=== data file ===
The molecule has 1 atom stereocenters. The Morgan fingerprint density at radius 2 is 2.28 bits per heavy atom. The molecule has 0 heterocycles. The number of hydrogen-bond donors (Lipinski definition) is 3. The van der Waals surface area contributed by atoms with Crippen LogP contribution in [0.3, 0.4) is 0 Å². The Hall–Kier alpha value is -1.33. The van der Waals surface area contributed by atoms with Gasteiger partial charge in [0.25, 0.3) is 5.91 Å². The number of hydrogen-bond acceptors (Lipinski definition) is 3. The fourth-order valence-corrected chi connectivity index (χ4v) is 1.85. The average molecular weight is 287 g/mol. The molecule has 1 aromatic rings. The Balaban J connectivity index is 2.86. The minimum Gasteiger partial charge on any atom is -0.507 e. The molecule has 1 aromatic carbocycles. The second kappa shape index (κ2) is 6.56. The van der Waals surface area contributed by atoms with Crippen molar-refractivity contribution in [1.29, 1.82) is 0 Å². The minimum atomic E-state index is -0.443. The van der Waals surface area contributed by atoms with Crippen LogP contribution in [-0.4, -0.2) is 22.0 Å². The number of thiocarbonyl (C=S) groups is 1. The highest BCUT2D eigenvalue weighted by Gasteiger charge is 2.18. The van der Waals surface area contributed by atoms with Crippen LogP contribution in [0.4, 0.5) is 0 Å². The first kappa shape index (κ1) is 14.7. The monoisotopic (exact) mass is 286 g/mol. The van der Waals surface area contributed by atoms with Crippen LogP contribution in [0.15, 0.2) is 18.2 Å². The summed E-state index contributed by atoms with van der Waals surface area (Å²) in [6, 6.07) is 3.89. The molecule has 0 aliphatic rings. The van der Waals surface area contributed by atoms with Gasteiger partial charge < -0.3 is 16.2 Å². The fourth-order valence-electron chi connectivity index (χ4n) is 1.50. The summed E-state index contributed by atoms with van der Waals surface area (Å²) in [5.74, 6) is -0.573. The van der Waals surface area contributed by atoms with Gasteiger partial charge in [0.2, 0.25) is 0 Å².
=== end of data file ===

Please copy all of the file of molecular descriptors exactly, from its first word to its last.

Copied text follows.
The molecule has 1 atom stereocenters. The Morgan fingerprint density at radius 2 is 2.28 bits per heavy atom. The molecule has 0 heterocycles. The number of hydrogen-bond donors (Lipinski definition) is 3. The van der Waals surface area contributed by atoms with Crippen LogP contribution in [0.3, 0.4) is 0 Å². The Hall–Kier alpha value is -1.33. The van der Waals surface area contributed by atoms with Gasteiger partial charge in [0.25, 0.3) is 5.91 Å². The number of hydrogen-bond acceptors (Lipinski definition) is 3. The fourth-order valence-corrected chi connectivity index (χ4v) is 1.85. The average molecular weight is 287 g/mol. The molecule has 1 aromatic rings. The Balaban J connectivity index is 2.86. The minimum Gasteiger partial charge on any atom is -0.507 e. The molecule has 1 aromatic carbocycles. The second kappa shape index (κ2) is 6.56. The van der Waals surface area contributed by atoms with Crippen molar-refractivity contribution in [1.29, 1.82) is 0 Å². The minimum atomic E-state index is -0.443. The van der Waals surface area contributed by atoms with Crippen LogP contribution in [-0.4, -0.2) is 22.0 Å². The number of thiocarbonyl (C=S) groups is 1. The highest BCUT2D eigenvalue weighted by Gasteiger charge is 2.18. The van der Waals surface area contributed by atoms with Crippen LogP contribution in [0.4, 0.5) is 0 Å². The first kappa shape index (κ1) is 14.7. The monoisotopic (exact) mass is 286 g/mol. The van der Waals surface area contributed by atoms with Crippen LogP contribution in [0.15, 0.2) is 18.2 Å². The summed E-state index contributed by atoms with van der Waals surface area (Å²) in [6, 6.07) is 3.89. The molecule has 0 aliphatic rings. The van der Waals surface area contributed by atoms with Gasteiger partial charge < -0.3 is 16.2 Å². The fourth-order valence-electron chi connectivity index (χ4n) is 1.50. The summed E-state index contributed by atoms with van der Waals surface area (Å²) in [5.74, 6) is -0.573. The van der Waals surface area contributed by atoms with Gasteiger partial charge in [0.2, 0.25) is 0 Å².